Finally it is urged that our own decisions require denial of the exemption.9 In each of those cases the lighterman or bargee spent a large part of his workday in loading or unloading or tallying the cargo, duties normally associated with longshoremen. The present appellants have nothing to do with loading or unloading their scows; their duties with respect to cargo are only to see that it is so placed as not to strain the scow or endanger its stability.10 The judgment is affirmed.


1. For a statement of the legislative history of the exemption, see Weaver v. Pittsburgh Steamship Co., 6 Cir., 153 F.2d 597, 599, certiorari denied sub nom. Rymarkiewicz v. Pittsburgh Steamship Co., 328 U.S. 858, 66 S.Ct. 1351, 90 L.Ed. 1630.

2. Pursuant to stipulation certain of the plaintiffs testified on behalf of all as to their duties, and the defendants presented evidence on the same subject. Proof of damages was postponed until after determination of the issue of defendants' liability.

3. "8. The plaintiffs were paid in accordance with a union contract on a monthly basis. It was not necessary for them to have seamen's licenses.

"9. The contract prescribed no special working hours, but it provided for `premium' pay to captains required to be on duty between the hours of 5:00 P.M. and 7:00 A.M. A captain's monthly pay would be deducted for any day he failed to be aboard his scow [when towed] between 7:00 A.M. and 5:00 P.M.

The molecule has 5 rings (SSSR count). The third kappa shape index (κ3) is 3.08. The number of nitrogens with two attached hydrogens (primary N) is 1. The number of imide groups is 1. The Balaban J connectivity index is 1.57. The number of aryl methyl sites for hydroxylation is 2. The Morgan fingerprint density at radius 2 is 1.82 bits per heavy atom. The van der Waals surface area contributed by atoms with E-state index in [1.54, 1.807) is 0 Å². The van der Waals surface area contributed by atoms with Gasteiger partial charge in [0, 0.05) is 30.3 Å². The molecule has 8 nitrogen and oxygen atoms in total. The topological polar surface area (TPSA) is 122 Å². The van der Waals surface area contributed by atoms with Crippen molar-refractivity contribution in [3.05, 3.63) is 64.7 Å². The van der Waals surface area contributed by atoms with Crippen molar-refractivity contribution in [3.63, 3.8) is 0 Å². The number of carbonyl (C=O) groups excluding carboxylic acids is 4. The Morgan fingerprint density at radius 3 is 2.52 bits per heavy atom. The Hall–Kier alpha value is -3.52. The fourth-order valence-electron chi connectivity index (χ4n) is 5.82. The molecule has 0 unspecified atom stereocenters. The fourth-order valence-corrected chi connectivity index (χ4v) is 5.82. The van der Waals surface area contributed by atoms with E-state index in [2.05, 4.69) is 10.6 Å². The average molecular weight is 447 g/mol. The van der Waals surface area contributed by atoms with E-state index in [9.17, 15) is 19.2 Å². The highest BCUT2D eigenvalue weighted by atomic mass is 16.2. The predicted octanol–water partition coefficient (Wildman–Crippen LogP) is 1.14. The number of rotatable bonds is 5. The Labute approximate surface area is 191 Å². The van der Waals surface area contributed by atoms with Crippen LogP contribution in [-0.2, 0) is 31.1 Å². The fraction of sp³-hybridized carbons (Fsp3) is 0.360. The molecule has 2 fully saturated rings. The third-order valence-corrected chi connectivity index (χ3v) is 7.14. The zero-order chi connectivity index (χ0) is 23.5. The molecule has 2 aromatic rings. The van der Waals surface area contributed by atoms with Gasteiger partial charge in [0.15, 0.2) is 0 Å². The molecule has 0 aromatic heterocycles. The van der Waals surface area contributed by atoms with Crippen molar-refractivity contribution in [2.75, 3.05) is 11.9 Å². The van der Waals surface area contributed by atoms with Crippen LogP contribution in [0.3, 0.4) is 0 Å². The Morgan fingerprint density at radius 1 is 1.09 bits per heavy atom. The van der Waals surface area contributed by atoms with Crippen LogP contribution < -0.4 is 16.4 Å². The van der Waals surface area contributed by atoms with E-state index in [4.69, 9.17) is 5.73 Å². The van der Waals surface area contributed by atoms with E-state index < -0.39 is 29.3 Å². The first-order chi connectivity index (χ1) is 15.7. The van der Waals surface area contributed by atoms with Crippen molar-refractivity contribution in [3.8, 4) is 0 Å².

"10. The plaintiffs' duties included attending to lines, displaying lights, pumping out bilge water, putting out fenders, examining vessel for damage and leakage, observing of loading and unloading of cargo for proper distribution in scow, taking soundings of depth of water in certain berths, splicing lines and the like. Some plaintiffs made emergency repairs by the use of oakum and cotton and repaired small holes in the deck. In general, the scow captain attends to the welfare of the vessel.

"11. Plaintiffs did not load nor unload any of the scows.

"12. The plaintiffs' nautical duties did not require more than an hour or two of physical effort except during towing. The rest of the time they slept, ate, relaxed, read or busied themselves in any other fashion they liked until it was necessary to perform another nautical duty.